NAC saves University of North Carolina money, keeps illegal file sharing in check

University uses NAC for selectively educating students using peer-to-peer file sharing software

Network access control (NAC) is saving the University of North Carolina at Chapel Hill $40,000 per year by keeping students from illegally using peer-to-peer file-sharing applications.

When the school's Enterasys NAC agents discover any of about a dozen such apps like BitTorrent and LimeWire, a popup warns against using them to violate copyright laws by downloading copyrighted music, for instance.

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If the students uninstall the app, they get access to the dorm network. Or they can keep the application installed and use it over the network so long as they digitally sign a statement that they understand that misusing it is illegal and agree not to do so, says Jim Gogan, director of networking at the university.

If they misuse it anyway, they get reported to the dean of students and could face charges in student honor court, he says.

The program is called Hall Pass, and has reduced complaints that the networking staff has to deal with. He wouldn't say how many complaint letters the university used to get from the music industry about illegal file sharing traced back to campus, but dealing with the letters occupied one employee about half time. That has dwindled so much that virtually all that time has been reclaimed, accounting for the $40,000 savings, he says.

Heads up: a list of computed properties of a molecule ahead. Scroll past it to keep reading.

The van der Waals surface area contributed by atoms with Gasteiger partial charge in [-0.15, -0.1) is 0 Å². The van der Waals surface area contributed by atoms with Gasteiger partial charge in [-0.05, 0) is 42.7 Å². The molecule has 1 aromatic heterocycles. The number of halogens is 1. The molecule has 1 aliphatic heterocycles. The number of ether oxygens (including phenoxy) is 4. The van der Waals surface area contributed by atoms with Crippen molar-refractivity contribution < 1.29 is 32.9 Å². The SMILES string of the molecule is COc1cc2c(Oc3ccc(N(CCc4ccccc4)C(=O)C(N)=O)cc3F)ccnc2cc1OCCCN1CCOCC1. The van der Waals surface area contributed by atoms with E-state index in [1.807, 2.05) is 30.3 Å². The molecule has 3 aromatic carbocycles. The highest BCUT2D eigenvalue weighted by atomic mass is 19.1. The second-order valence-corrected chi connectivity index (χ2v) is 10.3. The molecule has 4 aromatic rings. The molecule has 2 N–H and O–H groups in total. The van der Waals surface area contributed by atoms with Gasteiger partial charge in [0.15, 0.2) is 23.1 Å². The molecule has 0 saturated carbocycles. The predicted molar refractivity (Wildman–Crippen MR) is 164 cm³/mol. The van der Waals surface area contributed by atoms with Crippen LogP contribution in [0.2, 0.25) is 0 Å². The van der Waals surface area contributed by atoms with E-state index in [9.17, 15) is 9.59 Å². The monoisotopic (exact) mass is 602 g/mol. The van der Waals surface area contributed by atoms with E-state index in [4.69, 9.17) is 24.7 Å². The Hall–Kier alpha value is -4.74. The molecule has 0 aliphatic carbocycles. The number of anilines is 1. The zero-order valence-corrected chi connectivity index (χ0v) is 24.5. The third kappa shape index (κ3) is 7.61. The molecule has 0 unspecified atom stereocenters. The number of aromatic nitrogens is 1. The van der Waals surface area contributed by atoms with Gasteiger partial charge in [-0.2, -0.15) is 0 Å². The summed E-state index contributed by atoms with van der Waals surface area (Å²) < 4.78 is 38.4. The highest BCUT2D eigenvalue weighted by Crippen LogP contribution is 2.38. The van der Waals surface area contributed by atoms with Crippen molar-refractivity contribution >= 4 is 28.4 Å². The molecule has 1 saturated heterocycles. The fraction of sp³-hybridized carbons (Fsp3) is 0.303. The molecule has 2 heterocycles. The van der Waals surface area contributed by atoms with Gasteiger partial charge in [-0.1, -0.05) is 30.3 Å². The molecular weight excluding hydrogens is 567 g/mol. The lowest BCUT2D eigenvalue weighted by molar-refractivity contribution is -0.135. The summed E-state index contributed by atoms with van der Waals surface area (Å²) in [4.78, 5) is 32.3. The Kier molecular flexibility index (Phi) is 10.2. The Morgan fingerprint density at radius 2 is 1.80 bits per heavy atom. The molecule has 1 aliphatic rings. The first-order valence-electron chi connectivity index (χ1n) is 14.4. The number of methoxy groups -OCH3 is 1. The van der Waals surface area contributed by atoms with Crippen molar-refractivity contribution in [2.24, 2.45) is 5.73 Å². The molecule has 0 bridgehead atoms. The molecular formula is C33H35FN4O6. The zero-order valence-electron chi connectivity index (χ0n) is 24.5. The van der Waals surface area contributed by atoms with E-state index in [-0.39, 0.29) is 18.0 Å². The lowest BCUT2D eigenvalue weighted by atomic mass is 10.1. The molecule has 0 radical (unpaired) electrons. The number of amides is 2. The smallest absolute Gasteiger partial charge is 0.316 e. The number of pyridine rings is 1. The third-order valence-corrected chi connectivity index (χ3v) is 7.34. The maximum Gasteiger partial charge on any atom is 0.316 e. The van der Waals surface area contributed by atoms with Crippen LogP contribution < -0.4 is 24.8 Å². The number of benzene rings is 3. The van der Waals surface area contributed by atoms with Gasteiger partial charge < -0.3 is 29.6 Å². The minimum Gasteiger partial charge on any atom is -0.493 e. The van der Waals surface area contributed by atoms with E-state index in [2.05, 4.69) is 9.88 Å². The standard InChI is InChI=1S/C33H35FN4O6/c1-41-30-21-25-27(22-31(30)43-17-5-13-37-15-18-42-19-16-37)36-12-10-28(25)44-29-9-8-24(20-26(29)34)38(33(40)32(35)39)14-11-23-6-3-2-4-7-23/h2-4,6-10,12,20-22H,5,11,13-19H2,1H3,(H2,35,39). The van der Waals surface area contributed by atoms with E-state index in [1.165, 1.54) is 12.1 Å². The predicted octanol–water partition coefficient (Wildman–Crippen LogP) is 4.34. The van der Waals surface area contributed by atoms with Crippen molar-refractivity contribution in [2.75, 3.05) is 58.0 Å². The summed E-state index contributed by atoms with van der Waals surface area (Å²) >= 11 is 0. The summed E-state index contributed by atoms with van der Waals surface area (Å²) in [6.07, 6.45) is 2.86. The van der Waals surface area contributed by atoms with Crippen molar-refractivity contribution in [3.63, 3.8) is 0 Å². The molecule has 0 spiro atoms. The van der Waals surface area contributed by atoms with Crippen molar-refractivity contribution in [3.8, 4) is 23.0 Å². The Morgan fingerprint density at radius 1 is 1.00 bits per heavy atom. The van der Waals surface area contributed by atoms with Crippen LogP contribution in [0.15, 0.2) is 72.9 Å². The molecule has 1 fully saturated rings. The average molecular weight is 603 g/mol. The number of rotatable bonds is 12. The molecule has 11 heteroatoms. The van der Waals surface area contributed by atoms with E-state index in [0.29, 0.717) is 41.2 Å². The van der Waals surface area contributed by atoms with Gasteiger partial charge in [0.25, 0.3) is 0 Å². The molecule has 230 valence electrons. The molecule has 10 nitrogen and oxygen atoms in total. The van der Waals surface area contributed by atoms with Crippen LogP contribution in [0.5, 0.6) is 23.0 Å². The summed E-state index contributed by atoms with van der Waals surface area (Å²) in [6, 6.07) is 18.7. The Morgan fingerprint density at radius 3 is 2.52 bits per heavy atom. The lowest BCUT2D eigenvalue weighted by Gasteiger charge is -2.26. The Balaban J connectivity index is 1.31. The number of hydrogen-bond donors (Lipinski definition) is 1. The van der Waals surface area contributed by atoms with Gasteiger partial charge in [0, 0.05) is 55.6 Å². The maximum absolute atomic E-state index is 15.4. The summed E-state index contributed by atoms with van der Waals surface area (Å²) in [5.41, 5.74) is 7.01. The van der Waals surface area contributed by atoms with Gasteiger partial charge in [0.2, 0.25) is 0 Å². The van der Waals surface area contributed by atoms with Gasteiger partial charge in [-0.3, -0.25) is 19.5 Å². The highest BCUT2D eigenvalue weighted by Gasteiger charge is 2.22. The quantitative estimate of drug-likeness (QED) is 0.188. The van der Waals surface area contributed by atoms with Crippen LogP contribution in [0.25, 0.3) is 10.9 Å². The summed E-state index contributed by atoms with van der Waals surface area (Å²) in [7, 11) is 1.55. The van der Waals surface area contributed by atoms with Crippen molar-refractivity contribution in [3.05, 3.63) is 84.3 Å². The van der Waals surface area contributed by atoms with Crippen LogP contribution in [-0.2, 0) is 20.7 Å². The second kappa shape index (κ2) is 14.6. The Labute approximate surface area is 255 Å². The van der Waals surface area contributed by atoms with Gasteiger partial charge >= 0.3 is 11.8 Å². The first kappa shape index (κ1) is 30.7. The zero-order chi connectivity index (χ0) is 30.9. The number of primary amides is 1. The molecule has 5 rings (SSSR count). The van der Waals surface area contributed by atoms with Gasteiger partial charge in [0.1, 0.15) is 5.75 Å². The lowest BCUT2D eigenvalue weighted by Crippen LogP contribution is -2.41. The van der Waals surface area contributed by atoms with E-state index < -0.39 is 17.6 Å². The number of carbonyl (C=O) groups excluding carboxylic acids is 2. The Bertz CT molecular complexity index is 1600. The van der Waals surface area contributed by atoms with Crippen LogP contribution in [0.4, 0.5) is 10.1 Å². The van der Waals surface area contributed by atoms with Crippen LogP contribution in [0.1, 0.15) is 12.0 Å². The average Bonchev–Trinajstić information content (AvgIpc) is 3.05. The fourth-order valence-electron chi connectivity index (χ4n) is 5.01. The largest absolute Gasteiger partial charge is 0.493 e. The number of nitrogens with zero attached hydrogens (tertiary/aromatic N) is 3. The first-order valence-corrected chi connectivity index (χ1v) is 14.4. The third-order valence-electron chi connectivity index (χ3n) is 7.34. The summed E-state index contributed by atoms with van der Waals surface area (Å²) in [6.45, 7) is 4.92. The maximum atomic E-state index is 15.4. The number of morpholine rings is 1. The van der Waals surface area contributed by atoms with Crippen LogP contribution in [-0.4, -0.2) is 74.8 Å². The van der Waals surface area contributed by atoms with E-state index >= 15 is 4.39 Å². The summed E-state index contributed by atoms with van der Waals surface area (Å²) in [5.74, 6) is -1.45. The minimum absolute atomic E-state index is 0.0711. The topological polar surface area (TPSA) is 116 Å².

Last fall, the NAC agents detected that about 1,000 students had peer-to-peer applications running on devices used the dorm network. Last spring, the school implemented a pop-up that simply warned students that the apps had been detected and that they could be misused. There was no threat of being kicked off the network or disciplinary action. Even so, about 30% of students who were warned removed the applications anyway.

In tightening up the warnings starting this fall, the school didn't want to ban P2P file sharing altogether. "We wanted to give students freedom and accountability for their actions," says Ryan Turner, of the school's Information Technology Services.

This fall, fewer than 50 students have been found with peer-to-peer applications installed and about half of those removed them after being warned about misuse. Turner can't say how many complaint letters the school gets now, but he says it's significantly reduced. "It definitely is worth continuing the program," he says.

The university already had the Enterasys gear installed, and reconfigured it to implement the program. Setting up the technology took less than a week's effort, Turner says.

Once students agree to properly use their peer-to-peer file sharing, they have permission for the rest of the semester. They have to agree again at the start of the next semester.

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